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He 1 has been to see me and with a very dejected air. Said I to him: "Why so gloomy ?" "Can you ask," said he, "when I am about to start on a journey, and a journey to the seat of war—a journey, too, that is not only dangerous, but discreditable as well ? " 2 "What is the compulsion, then?" said I. "Debt," said he, "and yet I haven't even money enough for the journey." At this point I took a hint from your kind of eloquence. I held my tongue. He went on: "But what gives me most pain is my uncle. " 3 "Why is that?" said I. "Because he is angry with me," said he. "Why do you allow him to be so," said I-for I prefer using that word to "Why do you incur it ?" "I won't allow it," said he, "for I will remove the reason." "Excellent !" said I; "but if it won't be disagreeable to you, I should like to know what the reason is." "Because, while hesitating as to whom to marry, I vexed my mother, and consequently him too. However, nothing can make up for doing that in my eyes. I will do what they wish." "I wish you good luck," I said, "and I commend your resolution. But when is it to be?" "Oh, I don't care about the time," he said, "since I accept the thing." "Well, my opinion is," said I, "that you should do it before starting. You will thus oblige your father also." "I will do as you think right," said he. This was the end of our conversation.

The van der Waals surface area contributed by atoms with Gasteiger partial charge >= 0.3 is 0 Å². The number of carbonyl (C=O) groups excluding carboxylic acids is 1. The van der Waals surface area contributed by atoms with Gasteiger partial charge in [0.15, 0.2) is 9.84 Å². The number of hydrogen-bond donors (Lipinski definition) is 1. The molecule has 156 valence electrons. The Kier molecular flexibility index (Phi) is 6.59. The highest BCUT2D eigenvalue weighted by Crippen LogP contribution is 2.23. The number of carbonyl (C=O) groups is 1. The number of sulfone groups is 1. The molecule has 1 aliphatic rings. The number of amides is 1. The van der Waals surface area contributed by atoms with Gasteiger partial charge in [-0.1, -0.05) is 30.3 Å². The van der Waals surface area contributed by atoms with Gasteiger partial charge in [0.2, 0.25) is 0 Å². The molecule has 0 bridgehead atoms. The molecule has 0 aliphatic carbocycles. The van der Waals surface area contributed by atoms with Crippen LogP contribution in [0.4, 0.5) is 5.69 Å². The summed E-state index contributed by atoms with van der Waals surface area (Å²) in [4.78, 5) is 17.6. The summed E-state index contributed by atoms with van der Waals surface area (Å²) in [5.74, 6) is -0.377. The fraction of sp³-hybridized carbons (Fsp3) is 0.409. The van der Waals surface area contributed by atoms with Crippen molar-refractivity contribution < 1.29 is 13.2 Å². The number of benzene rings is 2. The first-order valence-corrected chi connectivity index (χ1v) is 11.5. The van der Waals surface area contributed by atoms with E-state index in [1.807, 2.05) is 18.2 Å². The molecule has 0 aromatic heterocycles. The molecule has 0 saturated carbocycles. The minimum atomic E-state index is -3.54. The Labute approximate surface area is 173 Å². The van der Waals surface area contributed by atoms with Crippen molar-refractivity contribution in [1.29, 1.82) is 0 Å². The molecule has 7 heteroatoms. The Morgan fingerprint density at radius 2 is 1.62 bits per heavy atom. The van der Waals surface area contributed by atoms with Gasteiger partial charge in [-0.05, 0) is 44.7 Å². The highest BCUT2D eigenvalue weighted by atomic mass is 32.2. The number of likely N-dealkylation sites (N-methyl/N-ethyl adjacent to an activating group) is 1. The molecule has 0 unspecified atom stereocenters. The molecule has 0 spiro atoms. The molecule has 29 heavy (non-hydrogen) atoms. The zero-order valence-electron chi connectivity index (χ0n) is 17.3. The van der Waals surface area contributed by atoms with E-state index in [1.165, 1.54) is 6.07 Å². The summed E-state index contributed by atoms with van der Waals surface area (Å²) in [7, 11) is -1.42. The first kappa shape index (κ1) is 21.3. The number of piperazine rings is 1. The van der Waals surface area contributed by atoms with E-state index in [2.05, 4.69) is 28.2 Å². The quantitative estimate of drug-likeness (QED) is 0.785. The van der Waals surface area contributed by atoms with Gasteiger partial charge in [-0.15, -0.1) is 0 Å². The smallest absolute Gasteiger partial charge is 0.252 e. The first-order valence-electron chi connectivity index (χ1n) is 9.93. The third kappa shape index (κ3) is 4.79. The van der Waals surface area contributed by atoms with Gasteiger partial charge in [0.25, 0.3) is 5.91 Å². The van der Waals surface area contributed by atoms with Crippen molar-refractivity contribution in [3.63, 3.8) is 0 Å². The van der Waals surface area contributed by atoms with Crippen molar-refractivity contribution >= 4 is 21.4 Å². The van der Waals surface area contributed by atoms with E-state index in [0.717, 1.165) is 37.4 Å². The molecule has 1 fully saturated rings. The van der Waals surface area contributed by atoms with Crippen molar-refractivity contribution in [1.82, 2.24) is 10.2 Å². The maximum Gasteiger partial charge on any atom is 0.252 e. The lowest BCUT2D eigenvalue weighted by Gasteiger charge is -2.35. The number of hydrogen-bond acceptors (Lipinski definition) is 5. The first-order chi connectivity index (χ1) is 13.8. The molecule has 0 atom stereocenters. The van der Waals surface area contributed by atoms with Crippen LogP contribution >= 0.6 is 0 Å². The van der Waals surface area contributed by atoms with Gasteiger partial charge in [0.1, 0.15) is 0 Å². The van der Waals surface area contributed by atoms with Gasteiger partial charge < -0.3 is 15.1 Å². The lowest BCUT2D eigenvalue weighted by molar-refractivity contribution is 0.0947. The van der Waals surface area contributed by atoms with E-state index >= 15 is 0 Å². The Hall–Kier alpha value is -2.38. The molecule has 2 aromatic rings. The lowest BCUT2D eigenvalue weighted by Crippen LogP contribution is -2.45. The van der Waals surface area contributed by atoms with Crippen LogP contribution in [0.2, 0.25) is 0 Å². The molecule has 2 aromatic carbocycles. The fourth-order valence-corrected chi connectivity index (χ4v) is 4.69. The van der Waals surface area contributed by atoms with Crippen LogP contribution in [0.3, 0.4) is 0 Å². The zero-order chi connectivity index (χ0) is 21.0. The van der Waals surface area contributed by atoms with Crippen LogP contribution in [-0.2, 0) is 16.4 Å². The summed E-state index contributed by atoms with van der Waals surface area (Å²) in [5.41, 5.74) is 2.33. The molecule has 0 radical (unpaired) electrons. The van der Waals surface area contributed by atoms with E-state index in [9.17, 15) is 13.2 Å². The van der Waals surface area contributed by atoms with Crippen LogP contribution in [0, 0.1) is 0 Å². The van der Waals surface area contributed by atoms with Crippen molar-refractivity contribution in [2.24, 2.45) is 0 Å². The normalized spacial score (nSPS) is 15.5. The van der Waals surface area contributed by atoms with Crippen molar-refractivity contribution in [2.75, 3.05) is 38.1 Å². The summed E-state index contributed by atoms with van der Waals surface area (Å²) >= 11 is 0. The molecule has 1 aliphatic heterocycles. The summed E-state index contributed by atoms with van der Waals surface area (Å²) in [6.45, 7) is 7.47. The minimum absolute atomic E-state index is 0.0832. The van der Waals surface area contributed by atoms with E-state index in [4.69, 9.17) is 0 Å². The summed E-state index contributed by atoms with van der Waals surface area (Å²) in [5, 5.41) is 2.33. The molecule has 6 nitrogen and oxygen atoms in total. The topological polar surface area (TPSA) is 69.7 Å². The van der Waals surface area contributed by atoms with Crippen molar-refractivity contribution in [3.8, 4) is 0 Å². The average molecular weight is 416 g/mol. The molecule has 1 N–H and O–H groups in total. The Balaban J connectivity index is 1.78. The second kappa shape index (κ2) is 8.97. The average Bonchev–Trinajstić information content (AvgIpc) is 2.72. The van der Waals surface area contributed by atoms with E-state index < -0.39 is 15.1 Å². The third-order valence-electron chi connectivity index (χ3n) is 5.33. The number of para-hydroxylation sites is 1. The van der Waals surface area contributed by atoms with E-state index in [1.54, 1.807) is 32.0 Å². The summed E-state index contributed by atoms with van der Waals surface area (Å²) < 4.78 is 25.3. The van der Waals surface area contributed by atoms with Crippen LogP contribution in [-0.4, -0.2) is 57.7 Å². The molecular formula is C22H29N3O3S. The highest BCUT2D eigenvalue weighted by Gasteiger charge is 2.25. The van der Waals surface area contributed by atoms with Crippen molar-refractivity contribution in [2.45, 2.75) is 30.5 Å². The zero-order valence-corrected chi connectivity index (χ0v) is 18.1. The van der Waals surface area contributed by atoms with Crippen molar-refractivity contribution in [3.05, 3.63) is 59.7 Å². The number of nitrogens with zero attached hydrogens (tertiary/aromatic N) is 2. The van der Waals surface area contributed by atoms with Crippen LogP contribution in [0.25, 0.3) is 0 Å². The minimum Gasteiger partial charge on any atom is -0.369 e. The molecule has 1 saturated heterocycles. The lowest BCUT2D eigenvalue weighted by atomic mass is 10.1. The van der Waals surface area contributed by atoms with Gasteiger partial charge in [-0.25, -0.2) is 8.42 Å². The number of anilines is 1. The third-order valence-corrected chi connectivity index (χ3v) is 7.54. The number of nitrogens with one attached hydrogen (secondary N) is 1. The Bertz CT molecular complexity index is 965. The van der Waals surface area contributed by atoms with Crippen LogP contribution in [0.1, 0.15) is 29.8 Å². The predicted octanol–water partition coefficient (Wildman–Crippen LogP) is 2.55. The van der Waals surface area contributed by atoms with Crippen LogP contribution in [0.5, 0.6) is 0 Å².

But listen to me! You know the 3rd of January is my birthday. You must come to dinner therefore.

I had written thus far, when lo and behold comes a summons to Rome from Lepidus. I suppose the augurs want me for consecrating a temple-site. 4 Well, I must go. Don't let's have any rumpus. 5 I shall see you therefore. [The following letters of introduction cannot be dated. They probably were written early in the year.]

1 Cicero's nephew Quintus.

2 Quintus is going with Caesar to the wars against the Getae and the Parthians. He seems to call the journey dishonourable to himself, not on its own account, but because of his motive in undertaking the service, i.e., to avoid his creditors.

3 Atticus.

4 Probably that of Felicitas (Dio, 45, 5).

5 μὴ σκόρδου (Tyrrell and Purser's brilliant emendation of the unintelligible word in the MSS.), lit. "No garlic!" Garlic was supposed to make people pugnacious, and is often mentioned in Aristophanes as used for feeding fighting-cocks: Eq. 494, 946; Acharn. 166; Pax, 502; Lys. 690. So Lucian in his Vera Historia (i. 13) names one of his imaginary people σκοροδομάχοι, "garlic fighters."

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